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Saturday, September 16, 2017

MOVE - Hyvinkää (uniSono, 2017) ****

By Martin Schray

MOVE is an international improvising quintet consisting of Harri Sjöström (sax), Emilio Gordoa (vibraphone), Achim Kaufmann (piano, synthesizer), Adam Pultz Melbye (bass) and Dag Magnus Narvesen (drums, percussion). They’re all part of Berlin’s still prospering Echtzeit scene, a network of musicians and composers working at the interfaces of avant-garde, contemporary classical music, electronics, free jazz and improvised music. Typical for this scene, MOVE is the result of a session that took place at Dag Magnus Narvesen’s studio in 2013. Emilio Gordoa liked the sound of the group, took the initiative to organize some real concerts for them and since that went well too, he and Harri Sjöström decided to keep it active as MOVE.

Like a typical Echtzeit project, the ensemble tries to generate a sonic language which sounds electronic but which is produced by acoustic instruments - like white static produced by etheric noise, extended techniques, and silence. A good example of this approach is Emilio Gordoa’s way of playing the vibraphone: he includes all kinds of preparations, for example cans, cymbals, tambourines, tension belts etc. (it reminds me of Paul Lovens’ way of treating his drum kit). Based on this notion the band’s able to create a huge soundscape within an ample dynamic spectrum.

MOVE’s music is not 100% improvised, there are some preconceived ideas. According to Gordoa the quintet has “roads that we all know quite well and we know where these roads take us in music. This is our sound and the way of working with composed material. Nevertheless, we love to surprise the audience and ourselves, so leaving these roads is the real improvisation.“

Hyvinkää is a 40-minute recording of a live concert at the Hyvinkää Art Museum in Finland. The piece pops up like a bottle of champagne, the music spills and bubbles. However, this all happens very subtly, it’s spherical and floating at the same time. A bass drone is positioned against bell-like vibraphone sounds and piano arpeggios, while the saxophone tiptoes around them like a ballet dancer. In general, Kaufmann’s piano, Melbye’s bass, and Narvesen’s drums are very economical, they rather stress certain textures. The whole piece is the opposite of a dramatic rollercoaster ride, it displays a rather reluctant emotionality, circling around microtonal shifts, shy piano chords and myriads of percussion sounds. Only around the 25-minute mark the music gets darker, the toms and the bass are more menacing, although the sax is trying to fight them with beautiful lines.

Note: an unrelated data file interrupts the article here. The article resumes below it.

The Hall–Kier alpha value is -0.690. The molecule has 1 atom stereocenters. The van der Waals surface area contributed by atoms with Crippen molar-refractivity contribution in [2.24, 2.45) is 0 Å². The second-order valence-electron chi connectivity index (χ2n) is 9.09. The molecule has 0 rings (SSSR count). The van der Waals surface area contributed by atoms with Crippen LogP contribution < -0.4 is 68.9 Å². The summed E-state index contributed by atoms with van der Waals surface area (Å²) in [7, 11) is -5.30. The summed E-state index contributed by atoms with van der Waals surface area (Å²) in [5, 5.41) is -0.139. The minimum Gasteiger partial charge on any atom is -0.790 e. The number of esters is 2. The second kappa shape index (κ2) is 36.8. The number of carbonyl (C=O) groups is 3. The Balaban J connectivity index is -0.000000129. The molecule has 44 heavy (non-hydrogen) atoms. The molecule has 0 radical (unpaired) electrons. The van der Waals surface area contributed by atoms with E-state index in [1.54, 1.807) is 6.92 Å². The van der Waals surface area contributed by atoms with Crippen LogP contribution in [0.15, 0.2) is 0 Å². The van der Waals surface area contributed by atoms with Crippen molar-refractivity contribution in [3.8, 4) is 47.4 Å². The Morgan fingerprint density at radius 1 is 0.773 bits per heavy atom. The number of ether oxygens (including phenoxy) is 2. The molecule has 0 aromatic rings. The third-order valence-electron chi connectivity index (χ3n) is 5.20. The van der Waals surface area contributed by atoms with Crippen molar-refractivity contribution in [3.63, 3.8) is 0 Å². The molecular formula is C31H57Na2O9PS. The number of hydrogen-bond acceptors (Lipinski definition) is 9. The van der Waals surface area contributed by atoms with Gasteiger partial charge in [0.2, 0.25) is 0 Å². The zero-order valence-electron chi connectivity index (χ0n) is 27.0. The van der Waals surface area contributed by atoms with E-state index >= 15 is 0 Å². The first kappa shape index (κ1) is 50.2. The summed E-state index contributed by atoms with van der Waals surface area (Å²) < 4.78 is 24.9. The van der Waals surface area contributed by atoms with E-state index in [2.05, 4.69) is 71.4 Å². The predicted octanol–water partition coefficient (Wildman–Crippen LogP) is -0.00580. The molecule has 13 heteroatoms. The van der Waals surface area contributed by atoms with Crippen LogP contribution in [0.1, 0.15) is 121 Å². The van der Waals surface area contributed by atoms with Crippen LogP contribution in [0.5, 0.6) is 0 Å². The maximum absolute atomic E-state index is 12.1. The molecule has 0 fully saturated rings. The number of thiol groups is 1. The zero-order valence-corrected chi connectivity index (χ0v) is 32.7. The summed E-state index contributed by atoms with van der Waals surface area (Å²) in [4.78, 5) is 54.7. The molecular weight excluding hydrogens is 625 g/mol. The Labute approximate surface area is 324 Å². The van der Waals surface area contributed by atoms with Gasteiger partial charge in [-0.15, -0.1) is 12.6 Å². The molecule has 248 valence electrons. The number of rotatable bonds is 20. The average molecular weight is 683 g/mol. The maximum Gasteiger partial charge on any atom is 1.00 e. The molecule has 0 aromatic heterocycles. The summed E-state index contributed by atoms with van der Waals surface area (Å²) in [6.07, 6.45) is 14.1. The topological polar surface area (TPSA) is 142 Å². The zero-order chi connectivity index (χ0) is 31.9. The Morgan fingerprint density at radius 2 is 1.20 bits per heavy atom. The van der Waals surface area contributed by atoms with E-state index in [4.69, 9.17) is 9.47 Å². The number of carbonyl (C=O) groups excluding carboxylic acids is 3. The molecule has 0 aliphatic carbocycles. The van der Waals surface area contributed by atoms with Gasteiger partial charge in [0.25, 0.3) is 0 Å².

MOVE’s music is often collectively improvised, there are hardly any solos or duos. It reminds me of a reduced, yet more expressive version of Wolfgang Fuchs’ King Übü Orchestrü, as if their music was culled from the Orchestrü’s post-minimalist approach. It’s delicate, stripped-down and introspective with lots of fragile short noise intersperses. Very recommendable.

Hyvinkää is available as a CD. You can buy it here.

Watch the band here:


MJG said...

This sounds like an intriguing listen. I always like to purchase direct from the label/musician if possible but unfortunately the label doesn't ship to the UK, what a shame

Martin Schray said...

Try Emilio Gordoa directly, MJG.

Anonymous said...

I was about to ask whether you knew if the label ships to USA, but given the UK comment, I guess not. I'll try Emilio Gordoa.

MJG said...

Thanks Martin. I've contacted Emilio. Here's hoping.MJG

Anonymous said...

You could order the "Move"-CD here for example:
or here:

MJG said...

Thanks Anon